Journal of PeriAnesthesia Nursing.2022; 37(4): 533.     CrossRef
  • Application of Care Bundles in Postanesthesia Recovery for Elderly Patients with Colorectal Cancer
    Xiaoling Yu, Lichai Chen, Shuyi Chen, Weiming Qian, Lili Fang, Ahmed Faeq Hussein
    Computational and Mathematical Methods in Medicine.2022; 2022: 1.     CrossRef
  • The Effectiveness of Active External Warming of Patient Concurrently With Ice Application on the Incision Site on Post-Thoracotomy Pain and Analgesic Consumption
    Emine Kol, Serpil Ince, Abdullah Erdoğan, Bilge Karsli, Hakan Keskin, Nazmiye Özgür
    Clinical Nursing Research.2022; : 105477382211017.     CrossRef
  • Mean Temperature Loss During General Anesthesia for Laparoscopic Cholecystectomy: Comparison of Males and Females
    Usama Ahmed, Hameed Ullah, Khalid Samad
    Cureus.2021;[Epub]     CrossRef
  • Postoperative hypothermia and associate factors at Debre Berhan comprehensive specialized hospital 2019: A cross sectional study
    Mengesha Dessie Allene
    International Journal of Surgery Open.2020; 24: 112.     CrossRef
  • Rebound hypothermia after cytoreductive surgery with hyperthermic intraperitoneal chemotherapy (CRS-HIPEC) and cardiac arrest in immediate postoperative period: a report of two cases and review of literature
    Sohan Lal Solanki, Mrida A. K. Jhingan, Avanish P. Saklani
    Pleura and Peritoneum.2020;[Epub]     CrossRef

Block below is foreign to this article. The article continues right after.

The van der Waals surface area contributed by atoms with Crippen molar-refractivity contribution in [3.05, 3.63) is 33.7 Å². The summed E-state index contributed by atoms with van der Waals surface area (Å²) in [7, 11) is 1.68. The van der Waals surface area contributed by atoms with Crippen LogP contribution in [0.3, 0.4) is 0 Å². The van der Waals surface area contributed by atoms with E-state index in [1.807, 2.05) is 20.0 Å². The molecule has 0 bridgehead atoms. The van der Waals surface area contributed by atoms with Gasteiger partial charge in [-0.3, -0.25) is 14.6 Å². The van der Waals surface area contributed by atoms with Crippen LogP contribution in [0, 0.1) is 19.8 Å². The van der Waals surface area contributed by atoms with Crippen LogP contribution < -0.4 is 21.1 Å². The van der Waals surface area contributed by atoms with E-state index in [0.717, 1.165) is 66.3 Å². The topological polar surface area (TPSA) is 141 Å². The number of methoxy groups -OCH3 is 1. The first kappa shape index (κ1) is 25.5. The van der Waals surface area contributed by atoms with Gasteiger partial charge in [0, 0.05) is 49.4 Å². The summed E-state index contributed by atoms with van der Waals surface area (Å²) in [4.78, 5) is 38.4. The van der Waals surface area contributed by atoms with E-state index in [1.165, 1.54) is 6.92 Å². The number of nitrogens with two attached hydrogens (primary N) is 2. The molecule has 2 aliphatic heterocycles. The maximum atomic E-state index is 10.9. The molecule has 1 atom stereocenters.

Case Reports
Gastroenterology
Pneumatosis Intestinalis Presenting as Small Bowel Obstruction without Bowel Ischemia after Mechanical Ventilation
Dong Joon Kim, Yong Joon Choi, Young Sun Yoo
Acute Crit Care. 2019;34(1):81-85.   Published online January 17, 2017
DOI: https://doi.org/10.4266/acc.2016.00311
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AbstractAbstract PDF
Pneumatosis intestinalis (PI) is a rare condition of the presence of gas within the bowel walls. PI is associated with numerous underlying diseases, ranging from life-threatening to innocuous conditions. PI is believed to be secondary to coexisting disorders in approximately 85% of all cases. This paper reviews the case of a patient who was diagnosed seven years prior with pneumoperitoneum from unknown causes without any symptoms. The patient was admitted to the intensive care unit for the management of aspiration pneumonia and developed extensive PI after mechanical ventilation, presenting as small bowel obstruction with mesenteric torsion. Although the exact mechanism and etiology of PI are unclear, this case provides an update on the imaging features of and the clinical conditions associated with PI, as well as the management of this condition.
Neurosurgery
Cardiac Arrest from Patient Position Change after Spine Surgery on a Jackson Table
Boohwi Hong, Seok Hwa Yoon, Soo-Yong Park, Seunghyun Song, Ann Youn, Ja Gyung Hwang
Acute Crit Care. 2019;34(1):86-91.   Published online February 20, 2017
DOI: https://doi.org/10.4266/acc.2016.00794
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  • 3 Citations
AbstractAbstract PDF
The Jackson table has minimal effects on cardiac function because it does not elevate abdominal and thoracic pressures. In addition, it decreases venous congestion and increases exposure of the surgical field. However, the hips and knees are flexed with inappropriate padding, and venostasis is promoted and increased. Pulmonary thromboembolism (PTE) is fatal; thus immediate diagnosis and treatment are essential. However, clinical signs of intraoperative PTE are difficult to discern. Thrombolytic therapy can be considered as first-line therapy, but bleeding limits its use. The authors report a case of PTE resulting from patient positional change after spine surgery, and the use of immediate postoperative recombinant tissue-type plasminogen activator.